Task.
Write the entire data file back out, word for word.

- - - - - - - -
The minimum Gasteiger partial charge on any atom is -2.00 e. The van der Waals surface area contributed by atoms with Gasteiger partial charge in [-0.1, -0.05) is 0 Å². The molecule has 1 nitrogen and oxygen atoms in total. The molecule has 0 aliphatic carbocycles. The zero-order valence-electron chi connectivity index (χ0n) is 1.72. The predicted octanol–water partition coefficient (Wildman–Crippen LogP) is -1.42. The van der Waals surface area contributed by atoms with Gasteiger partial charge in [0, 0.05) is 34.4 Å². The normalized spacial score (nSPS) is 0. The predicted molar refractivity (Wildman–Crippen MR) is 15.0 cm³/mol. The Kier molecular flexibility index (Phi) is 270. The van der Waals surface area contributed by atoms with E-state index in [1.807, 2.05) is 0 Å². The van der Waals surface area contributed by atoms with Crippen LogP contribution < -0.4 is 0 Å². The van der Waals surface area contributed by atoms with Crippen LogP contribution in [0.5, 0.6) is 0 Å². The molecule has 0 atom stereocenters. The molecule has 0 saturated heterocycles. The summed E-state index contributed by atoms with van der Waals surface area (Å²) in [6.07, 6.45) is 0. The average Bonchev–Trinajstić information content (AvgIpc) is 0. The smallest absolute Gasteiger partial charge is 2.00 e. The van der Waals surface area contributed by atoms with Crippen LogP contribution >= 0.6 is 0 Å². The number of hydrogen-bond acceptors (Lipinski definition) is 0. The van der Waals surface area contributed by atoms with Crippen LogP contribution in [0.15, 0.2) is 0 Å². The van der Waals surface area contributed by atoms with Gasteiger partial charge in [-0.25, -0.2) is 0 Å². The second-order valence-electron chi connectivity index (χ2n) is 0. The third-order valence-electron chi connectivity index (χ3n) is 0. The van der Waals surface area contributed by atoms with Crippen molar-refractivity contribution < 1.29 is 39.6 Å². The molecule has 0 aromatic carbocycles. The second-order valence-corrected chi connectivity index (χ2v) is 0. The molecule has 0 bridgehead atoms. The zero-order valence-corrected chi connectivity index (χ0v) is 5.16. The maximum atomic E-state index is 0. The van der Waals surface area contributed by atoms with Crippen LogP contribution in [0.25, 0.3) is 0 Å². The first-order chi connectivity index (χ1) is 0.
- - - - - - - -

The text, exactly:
The minimum Gasteiger partial charge on any atom is -2.00 e. The van der Waals surface area contributed by atoms with Gasteiger partial charge in [-0.1, -0.05) is 0 Å². The molecule has 1 nitrogen and oxygen atoms in total. The molecule has 0 aliphatic carbocycles. The zero-order valence-electron chi connectivity index (χ0n) is 1.72. The predicted octanol–water partition coefficient (Wildman–Crippen LogP) is -1.42. The van der Waals surface area contributed by atoms with Gasteiger partial charge in [0, 0.05) is 34.4 Å². The normalized spacial score (nSPS) is 0. The predicted molar refractivity (Wildman–Crippen MR) is 15.0 cm³/mol. The Kier molecular flexibility index (Phi) is 270. The van der Waals surface area contributed by atoms with E-state index in [1.807, 2.05) is 0 Å². The van der Waals surface area contributed by atoms with Crippen LogP contribution < -0.4 is 0 Å². The van der Waals surface area contributed by atoms with Crippen LogP contribution in [0.5, 0.6) is 0 Å². The molecule has 0 atom stereocenters. The molecule has 0 saturated heterocycles. The summed E-state index contributed by atoms with van der Waals surface area (Å²) in [6.07, 6.45) is 0. The average Bonchev–Trinajstić information content (AvgIpc) is 0. The smallest absolute Gasteiger partial charge is 2.00 e. The van der Waals surface area contributed by atoms with Crippen LogP contribution >= 0.6 is 0 Å². The number of hydrogen-bond acceptors (Lipinski definition) is 0. The van der Waals surface area contributed by atoms with Crippen LogP contribution in [0.15, 0.2) is 0 Å². The van der Waals surface area contributed by atoms with Gasteiger partial charge in [-0.25, -0.2) is 0 Å². The second-order valence-electron chi connectivity index (χ2n) is 0. The third-order valence-electron chi connectivity index (χ3n) is 0. The van der Waals surface area contributed by atoms with Crippen molar-refractivity contribution < 1.29 is 39.6 Å². The molecule has 0 aromatic carbocycles. The second-order valence-corrected chi connectivity index (χ2v) is 0. The molecule has 0 bridgehead atoms. The zero-order valence-corrected chi connectivity index (χ0v) is 5.16. The maximum atomic E-state index is 0. The van der Waals surface area contributed by atoms with Crippen LogP contribution in [0.25, 0.3) is 0 Å². The first-order chi connectivity index (χ1) is 0.